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Pioneering Reminiscences of Old Wairoa

Home Builders

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Home Builders.

Just to use for once a common word-custom, the toast of "The Pioneers! God bless them!" as an appropriate opening for a note on the pioneers of Wairoa. The majority of them came from the United Kingdom, or other parts of Europe—not all from the slums, as a certain legislator recently averred, with the reckless audacity characteristic of the partisan—but many from the best of homes. Driven out by the rigours of climate, unjust laws, over-crowding and political ineptitude, they sought the open spaces in the sunny isles of New Zealand, tempted by the hope of material advancement and ultimate independence—this was not in all cases attainable, but when obtained it was only by the exercise of that supreme courage of the Britisher with his back to the wall, and his face to the foe, of whatever nature that might be.

Yet, as the shores of England faded from sight, they sighed for the homes they were leaving behind and tears fell as they recalled the many grassy mounds in the receding lands where lay the mortal remains of loved ones. But soon a new note was struck as they faced right about and gazed on the waste of waters they must traverse to reach the new homes to be. Regrets are useless, though the wrench of "breaking home" must be great, and who shall blame them as they think of the mother country as Home?—and believe me, it will be a sorry day for New Zealand when her sons and daughters are ashamed to own the country from which they came as Home.

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For a new task awaits them in the land to which their vessel is bearing them—the task of home-building under new and most difficult conditions, conditions calling for the exercise of every ounce of muscle, every streak of courage and endurance and all the brain-power available. Distant fields are ever green, but the state of the country is not always set out in full by the Governments promoting emigration or immigration, so the pioneer might feel despondent at first sight of his location but for the fact that he is a true pioneer, ready to face all hardships in order to carve out a home for his wife and family. What is home? Does any one know what it is except those that have helped to build up one such, for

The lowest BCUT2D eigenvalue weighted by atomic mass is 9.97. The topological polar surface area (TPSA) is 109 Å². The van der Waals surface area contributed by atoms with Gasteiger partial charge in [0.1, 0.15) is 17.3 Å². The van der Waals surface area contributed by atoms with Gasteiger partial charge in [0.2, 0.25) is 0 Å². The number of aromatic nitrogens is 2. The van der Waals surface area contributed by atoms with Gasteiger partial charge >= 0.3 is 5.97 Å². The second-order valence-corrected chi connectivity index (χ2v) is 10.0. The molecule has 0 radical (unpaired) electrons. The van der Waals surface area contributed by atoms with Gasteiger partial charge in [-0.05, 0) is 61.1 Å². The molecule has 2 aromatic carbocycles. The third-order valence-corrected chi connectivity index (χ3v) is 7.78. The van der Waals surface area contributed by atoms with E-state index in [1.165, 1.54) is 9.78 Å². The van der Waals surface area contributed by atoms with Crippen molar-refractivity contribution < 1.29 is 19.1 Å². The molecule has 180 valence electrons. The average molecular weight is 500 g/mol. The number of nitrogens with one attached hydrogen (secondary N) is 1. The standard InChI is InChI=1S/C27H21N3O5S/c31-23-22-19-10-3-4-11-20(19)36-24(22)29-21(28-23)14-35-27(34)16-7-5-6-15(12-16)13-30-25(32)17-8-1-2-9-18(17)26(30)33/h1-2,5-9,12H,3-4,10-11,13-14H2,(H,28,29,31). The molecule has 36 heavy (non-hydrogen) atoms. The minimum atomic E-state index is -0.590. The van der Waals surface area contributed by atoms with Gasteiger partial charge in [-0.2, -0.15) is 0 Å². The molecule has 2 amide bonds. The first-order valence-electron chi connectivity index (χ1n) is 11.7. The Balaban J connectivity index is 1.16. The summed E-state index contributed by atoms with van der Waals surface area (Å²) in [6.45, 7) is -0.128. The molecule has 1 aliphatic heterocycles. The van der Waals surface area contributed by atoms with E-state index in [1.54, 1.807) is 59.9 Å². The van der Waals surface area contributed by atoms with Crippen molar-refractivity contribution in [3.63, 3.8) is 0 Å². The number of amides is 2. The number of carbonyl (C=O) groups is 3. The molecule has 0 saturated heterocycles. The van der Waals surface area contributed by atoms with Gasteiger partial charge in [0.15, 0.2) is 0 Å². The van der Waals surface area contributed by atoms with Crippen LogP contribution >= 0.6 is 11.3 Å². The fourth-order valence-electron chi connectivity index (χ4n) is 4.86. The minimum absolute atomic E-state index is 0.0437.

"Home is home where love doth dwell."

It may be situated in the wild bush-clad hills, far away from the haunts of men; so far that the man almost loses knowledge of his kind (outside his own circle) and his wife may have to pine for the companionship of her sex. But the man as he stands, armed with his axe, at the foot of one of the giant trees in his clearing appears a puny thing, yet withal he possesses an unconquerable spirit, and feeling the keen edge of his axe he sets to work. His wife, too, in the wattle-and-daub hut, the antitype of the lath and plaster dwellings of the home land, also gets to her work—home-building. Of such were the Wairoa pioneers, but in addition to the edged tools for forest work the man had often to carry a rifle also, whilst the wife pinned her faith in page 23Providence, and trust in the Maoris, to whom she had shown many kindnesses.

The days were not always sunny, and the winter was long and dreary though there was always the rainbow of the future before them. Roads! There were none that could be so styled, but just tracks crossing swampy lands, leading to dangerous fords, or winding round steep precipices, the rider hanging on by his eyebrows lest one false step should lead to his being hurled to death in the gorge below. In addition to caring for his own safety, he had to see that the packhorse with his belongings did not lose his load by brushing against jutting rocks or fallen trees; and so a day in the life of a pioneer draws almost to a close, for the sun has just set over the western hills, and then the lights of "Home, sweet Home" come into view. Home again, yes, that's it. Home, however humble it may be, shelters the pioneer and his wife and family,' "far from the madd'ing crowd"—and Home is a real home, because love rules there All honour to the diminishing band of pioneers.

He was an important storekeeper in the early days of Wairoa in one of her bush townships, and his wife a capable helpmeet from the Emerald Isle. Visited by a carpet-bagger of the Sassenach tribe he sought to explain that really no one would ever think she was Irish, when from the nearby kitchen came in loud tones the remark, "Mary fetch in the butther." "Dad" collapsed.